Monday, July 23, 2012

Sites In The Book: Manila Central Post Office

"Little puffs of smoke danced on the neoclassical facade."

One of the most beautiful buildings that survived World War Two is the Manila Central Post Office. Built in the 1920s by Juan M. Arellano, the building resembles the grand post offices found in Chicago and New York. This is not an accident, as the Americans wanted Manila to reflect their own image. 

The photo you see here was taken just after the battle and it was basically just a burnt out shell, but was still standing. Amazingly, other government buildings still stood after the battle. The reason for this is because they were built with the strongest materials available, to be earthquake proof. (Reinforced concrete is as hard as stone.) This would prove to be a big problem for the American GIs when they were trying to flush out the Japanese fighters hidden inside.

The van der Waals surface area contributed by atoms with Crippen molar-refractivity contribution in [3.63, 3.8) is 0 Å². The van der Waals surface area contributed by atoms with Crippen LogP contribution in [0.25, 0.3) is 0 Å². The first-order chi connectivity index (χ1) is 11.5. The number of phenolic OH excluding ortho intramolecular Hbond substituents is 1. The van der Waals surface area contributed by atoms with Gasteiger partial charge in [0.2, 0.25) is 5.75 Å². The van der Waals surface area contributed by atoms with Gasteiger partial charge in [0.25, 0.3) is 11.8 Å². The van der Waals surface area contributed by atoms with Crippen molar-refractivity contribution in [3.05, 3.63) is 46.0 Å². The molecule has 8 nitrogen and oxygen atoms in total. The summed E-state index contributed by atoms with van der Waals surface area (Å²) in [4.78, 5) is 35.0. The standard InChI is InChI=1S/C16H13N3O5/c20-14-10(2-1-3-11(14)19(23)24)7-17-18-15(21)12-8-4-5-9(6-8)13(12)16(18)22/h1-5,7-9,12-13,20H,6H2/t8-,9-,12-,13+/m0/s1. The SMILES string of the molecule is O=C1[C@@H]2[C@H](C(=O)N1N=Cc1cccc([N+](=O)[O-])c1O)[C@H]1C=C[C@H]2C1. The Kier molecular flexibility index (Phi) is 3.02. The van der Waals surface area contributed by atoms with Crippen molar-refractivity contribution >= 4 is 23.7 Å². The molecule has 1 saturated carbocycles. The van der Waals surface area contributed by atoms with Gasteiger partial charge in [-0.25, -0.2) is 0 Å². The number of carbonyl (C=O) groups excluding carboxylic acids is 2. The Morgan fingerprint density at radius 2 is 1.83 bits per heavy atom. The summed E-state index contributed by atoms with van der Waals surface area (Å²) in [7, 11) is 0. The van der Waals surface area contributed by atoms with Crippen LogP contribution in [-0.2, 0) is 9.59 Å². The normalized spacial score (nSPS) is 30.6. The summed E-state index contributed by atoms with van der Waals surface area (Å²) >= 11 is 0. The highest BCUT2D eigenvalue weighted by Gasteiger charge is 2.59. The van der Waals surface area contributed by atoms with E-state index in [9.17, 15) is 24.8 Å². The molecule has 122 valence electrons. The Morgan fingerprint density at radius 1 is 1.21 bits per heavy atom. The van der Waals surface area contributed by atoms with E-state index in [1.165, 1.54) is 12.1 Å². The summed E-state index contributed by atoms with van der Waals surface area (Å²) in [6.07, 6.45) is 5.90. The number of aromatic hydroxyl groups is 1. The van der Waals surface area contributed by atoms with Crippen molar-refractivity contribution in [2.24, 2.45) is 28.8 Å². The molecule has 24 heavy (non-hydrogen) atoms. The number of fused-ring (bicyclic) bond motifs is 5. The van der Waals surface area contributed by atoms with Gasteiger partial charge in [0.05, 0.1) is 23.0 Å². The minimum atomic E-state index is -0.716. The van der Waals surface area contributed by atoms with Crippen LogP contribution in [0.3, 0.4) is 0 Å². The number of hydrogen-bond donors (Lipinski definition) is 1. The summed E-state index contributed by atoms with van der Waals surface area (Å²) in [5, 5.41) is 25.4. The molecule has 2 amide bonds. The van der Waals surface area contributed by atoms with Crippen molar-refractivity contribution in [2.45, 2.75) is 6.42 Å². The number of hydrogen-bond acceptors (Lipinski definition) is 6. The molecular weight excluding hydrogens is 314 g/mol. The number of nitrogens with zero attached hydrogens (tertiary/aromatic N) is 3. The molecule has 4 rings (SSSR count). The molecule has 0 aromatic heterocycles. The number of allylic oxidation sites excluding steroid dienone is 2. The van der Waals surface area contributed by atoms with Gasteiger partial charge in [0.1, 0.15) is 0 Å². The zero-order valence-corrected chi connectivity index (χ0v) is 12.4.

Soon after the war, the Post Office was restored and up until this posting in 2012, still goes about the daily routine of delivering the mail. Recently however, there has been talk of converting this icon into a 5 star hotel. I do not like this idea because it would limit access to the public. Only the elite would be able to walk its halls. A cultural icon such this deserves better treatment. If the Manila Central Post Office is now redundant, wouldn't it make better sense to convert it into a museum? Perhaps a museum dedicated to the Battle of Manila?

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